“Sunghursh” is set in the historical era of the previous century, when by law “Thuggee” had been abolished. But those who lived by “Thuggee” by tradition merely went underground. In the garb of holymen and sadhus they established “ashrams” and rest-houses along highways and near places of public worship, and by luring innocent pilgrims and wayfarers, robbed, and plundered them.
Bhawani Prasad (Jayant) is the towering personality of “Sunghursh”. He is the “Thug” par excellence, a man whose dark life and deeds cast a shadow not only over his immediate family, but also across two generations of his close relatives, who vow to destroy Bhawani Prasad’s lineage.
Against the wishes of his wife (Durga Khote), his son Shankar (Iftekhar) and his daughter-in-law (Sulochana), Bhawani Prasad takes away his only grandson Kundan (Dilip Kumar) from childhood, and tries to rear him in his own traditions of hatred and violence. But the boy is a sensitive soul, and in his heart of hearts he rebels against a way of life which is basically negative and devoid of love for humanity.
This feeling grows as the boy grows to manhood, and from then on it is a clash of personalities and a clash of wills between grandfather and grandson—the one committed to a life of violence and vendetta. The other committed to healing the wounds which scar the lives and hearts of all those near and dear to him.
Kundan’s cousins, Ganeshi Prasad (Balraj Sahni) and his younger brother Dwarka Prasad (Sanjeev Kumar)have vowed to avenge themselves on Bhawani Prashad by destroying Kundan, whom the old man loves dearly.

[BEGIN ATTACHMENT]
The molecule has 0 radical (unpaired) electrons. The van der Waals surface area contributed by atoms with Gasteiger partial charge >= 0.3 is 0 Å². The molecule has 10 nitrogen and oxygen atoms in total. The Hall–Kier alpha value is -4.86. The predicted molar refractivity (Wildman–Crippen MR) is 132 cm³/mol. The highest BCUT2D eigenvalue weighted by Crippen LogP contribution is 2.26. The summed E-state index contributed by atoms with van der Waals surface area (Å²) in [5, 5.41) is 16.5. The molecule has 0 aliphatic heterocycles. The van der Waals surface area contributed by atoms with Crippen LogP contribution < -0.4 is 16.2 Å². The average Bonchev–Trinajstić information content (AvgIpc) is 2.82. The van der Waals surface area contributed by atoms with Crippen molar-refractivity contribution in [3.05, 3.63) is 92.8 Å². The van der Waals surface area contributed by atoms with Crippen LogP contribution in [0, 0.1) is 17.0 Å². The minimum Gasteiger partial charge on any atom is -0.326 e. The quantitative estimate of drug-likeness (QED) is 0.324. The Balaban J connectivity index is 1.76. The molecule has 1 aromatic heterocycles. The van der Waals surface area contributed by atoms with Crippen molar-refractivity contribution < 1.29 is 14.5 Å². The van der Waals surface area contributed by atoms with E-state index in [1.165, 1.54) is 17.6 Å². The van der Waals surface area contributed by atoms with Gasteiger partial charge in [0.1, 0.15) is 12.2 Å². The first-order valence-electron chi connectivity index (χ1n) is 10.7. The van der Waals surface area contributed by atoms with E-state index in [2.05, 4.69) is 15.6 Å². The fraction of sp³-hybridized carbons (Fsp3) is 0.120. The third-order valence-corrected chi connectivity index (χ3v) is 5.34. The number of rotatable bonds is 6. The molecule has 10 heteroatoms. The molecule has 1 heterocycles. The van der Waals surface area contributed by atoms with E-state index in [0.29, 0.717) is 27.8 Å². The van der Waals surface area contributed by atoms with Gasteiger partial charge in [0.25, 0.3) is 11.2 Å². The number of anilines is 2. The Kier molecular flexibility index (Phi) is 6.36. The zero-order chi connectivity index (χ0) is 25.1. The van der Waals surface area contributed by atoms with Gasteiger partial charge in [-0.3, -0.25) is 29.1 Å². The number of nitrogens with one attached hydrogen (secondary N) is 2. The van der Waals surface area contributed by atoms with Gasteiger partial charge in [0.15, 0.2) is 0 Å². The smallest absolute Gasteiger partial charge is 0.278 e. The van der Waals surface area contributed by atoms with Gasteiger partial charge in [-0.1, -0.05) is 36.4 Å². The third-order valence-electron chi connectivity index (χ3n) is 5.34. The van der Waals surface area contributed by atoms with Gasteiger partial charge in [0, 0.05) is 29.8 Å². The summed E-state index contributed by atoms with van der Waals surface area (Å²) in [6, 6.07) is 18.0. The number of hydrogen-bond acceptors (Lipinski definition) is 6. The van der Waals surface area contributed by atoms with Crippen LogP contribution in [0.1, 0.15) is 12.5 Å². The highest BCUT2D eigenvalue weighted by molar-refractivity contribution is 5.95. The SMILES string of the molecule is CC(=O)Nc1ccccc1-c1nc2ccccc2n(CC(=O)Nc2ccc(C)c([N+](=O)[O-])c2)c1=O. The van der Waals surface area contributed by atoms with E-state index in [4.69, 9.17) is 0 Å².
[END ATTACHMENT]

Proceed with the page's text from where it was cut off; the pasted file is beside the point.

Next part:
The first time they try to destoy Kundan is at the marriage of Kundan’s sister (Anju Mahendru), at which ceremony they are invited but which Dwarka Prashad alone attends. Here however, a mysterious stranger saves Kundan.
She is a girl whom Kundan has earlier met, and felt strangely attracted to. Actually, what Kundan does not remember, this girl does—that she and Kundan were childhood friends, and had been separated in childhood by an unkind Fate. What the intervening years had done to Laila Aasmaan (Vyjayanthimala) is a fascinating story in itself. Laila had become a dancing-girl, but her love for Kundan had brought her back after all these years.
Kundan understands the dark designs of his cousin Dwarka Prashad, and tries his best to win him over by love. It is to no avail, and in due course, Dwarka dies by accident in his attempt to destroy Kundan.
Overcome by remorse and not knowing what sacrifices he must make in order to restore love and peace where darkness and hatred reigns, Kundan brings the body of Dwarka back to his elder brother Ganeshi Prashad. But now, Kundan has become Bajrani, a man of whom Ganeshi grows very affectionate, not knowing Bajrangi is the very same Kundan he has vowed to destroy.
From then on the saga of “Sunghursh” becomes a saga of the continued domination of love over hatred, and it vividly pinpoints how the selfless devotion of Kundan triumphs in the end.
Ganeshi has taken up his abode in the palatial residence of Laila Aasmaan. To him she is just a dancing-girl. But to Kundan, who has now become Bajrangi, the servant in this very household, she is the girl he loves.
From then on, the events move rapidly to their climax. Here the basic theme is boldly etched—the struggle between good and evil, the eternal powers of light which must efface darkness, the sustained sacrifice which a aman of heightened spiritual awareness must continue to make who is dedicated to the truth that love, not hatred, shall forever sustain manking.
In arriving at this climax, in accentuating and establishing this truth, “Sunghursh” emerges as a testament to the immortal soul of Man which rises to glory only by the strength of love and sacrifice.
(From the official press booklet)